Si fractus illabatur orbis,
Impavidum ferient ruinæ
At last the day arrived, when, exposed to a public trial, Matilda was conducted to the tribunal of il consiglio di dieci.
The inquisitors were not, as before, at a table in the middle of the apartment; but a sort of throne was raised at one end, on which a stern-looking man, whom she had never seen before, sat: a great number of Venetians were assembled, and lined all sides of the apartment.
Many, in black vestments, were arranged behind the superior's throne; among whom Matilda recognised those who had before examined her.
Conducted by two officials, with a faltering step, a pallid cheek, and downcast eye, Matilda advanced to that part of the chamber where sat the superior.
The dishevelled ringlets of her hair floated unconfined over her shoulders: her symmetrical and elegant form was enveloped in a thin white robe.
The expression of her sparkling eyes was downcast and humble; yet, seemingly unmoved by the scene before her, she remained in silence at the tribunal.
The curiosity and pity of every one, as they gazed on the loveliness of the beautiful culprit, was strongly excited.
"Who is she? who is she?" ran in inquiring whispers round the apartment.— No one could tell.
"Again deep silence reigned—not a whisper interrupted the appalling calm.
At last the superior, in a sternly solemn voice, said—
"Matilda Contessa di Laurentini, you are here arraigned on the murder of La Marchesa di Strobazzo: canst thou deny it? canst thou prove to the contrary? My ears are open to conviction. Does no one speak for the accused?"
He ceased: uninterrupted silence reigned. Again he was about—again, with a look of detestation and horror, he had fixed his penetrating eye upon the trembling Matilda, and had unclosed his mouth to utter the fatal sentence, when his attention was arrested by a man who rushed from the crowd, and exclaimed, in a hurried tone— "La Contessa di Laurentini is innocent." "Who are you, who dare assert that?" exclaimed the superior, with an air of doubt.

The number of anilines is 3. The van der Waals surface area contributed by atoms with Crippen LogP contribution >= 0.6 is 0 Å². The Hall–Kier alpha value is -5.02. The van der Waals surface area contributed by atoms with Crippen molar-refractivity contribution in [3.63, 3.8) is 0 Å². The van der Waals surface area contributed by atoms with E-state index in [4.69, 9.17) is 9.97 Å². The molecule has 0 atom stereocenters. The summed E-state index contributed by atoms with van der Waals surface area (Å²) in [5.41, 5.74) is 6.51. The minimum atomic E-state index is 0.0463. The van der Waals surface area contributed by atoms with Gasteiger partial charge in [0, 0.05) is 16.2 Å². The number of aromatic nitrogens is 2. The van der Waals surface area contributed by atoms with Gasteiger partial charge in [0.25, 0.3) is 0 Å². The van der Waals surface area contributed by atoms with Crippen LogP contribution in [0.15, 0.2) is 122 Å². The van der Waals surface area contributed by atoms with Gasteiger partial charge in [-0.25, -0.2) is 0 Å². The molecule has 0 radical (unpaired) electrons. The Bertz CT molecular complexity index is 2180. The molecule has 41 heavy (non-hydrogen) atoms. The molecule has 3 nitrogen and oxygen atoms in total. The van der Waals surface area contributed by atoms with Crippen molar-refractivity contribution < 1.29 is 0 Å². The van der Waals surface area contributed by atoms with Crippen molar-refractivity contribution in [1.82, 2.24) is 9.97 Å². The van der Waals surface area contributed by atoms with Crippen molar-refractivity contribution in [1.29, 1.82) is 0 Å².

"I am," answered he, "Ferdinand Zeilnitz, a German, the servant of La Contessa di Laurentini, and I dare assert that she is innocent."
"Your proof," exclaimed the superior, with a severe frown.
"It was late," answered Ferdinand, "when I entered the apartment, and then I beheld two bleeding bodies, and La Contessa di Laurentini, who lay bereft of sense on the sofa."
"Stop!" exclaimed the superior.
The superior whispered to one in black vestments, and soon four officials entered, bearing on their shoulders an open coffin.
The superior pointed to the ground: the officials deposited their burden, and produced, to the terror-struck eyes of the gazing multitude, Julia, the lovely Julia, covered with innumerable and ghastly gashes.
All present uttered a cry of terror—all started, shocked and amazed, from the horrible sight; yet some, recovering themselves, gazed at the celestial loveliness of the poor victim to revenge, which, unsubdued by death, still shone from her placid features.
A deep-drawn sigh heaved Matilda's bosom; tears, spite of all her firmness, rushed into her eyes; and she had nearly fainted with dizzy horror; but, overcoming it, and collecting all her fortitude, she advanced towards the corse of her rival, and, in the numerous wounds which covered it, saw the fiat of her future destiny.
She still gazed on it—a deep silence reigned—not one of the spectators, so interested were they, uttered a single word —not a whisper was heard through the spacious apartment.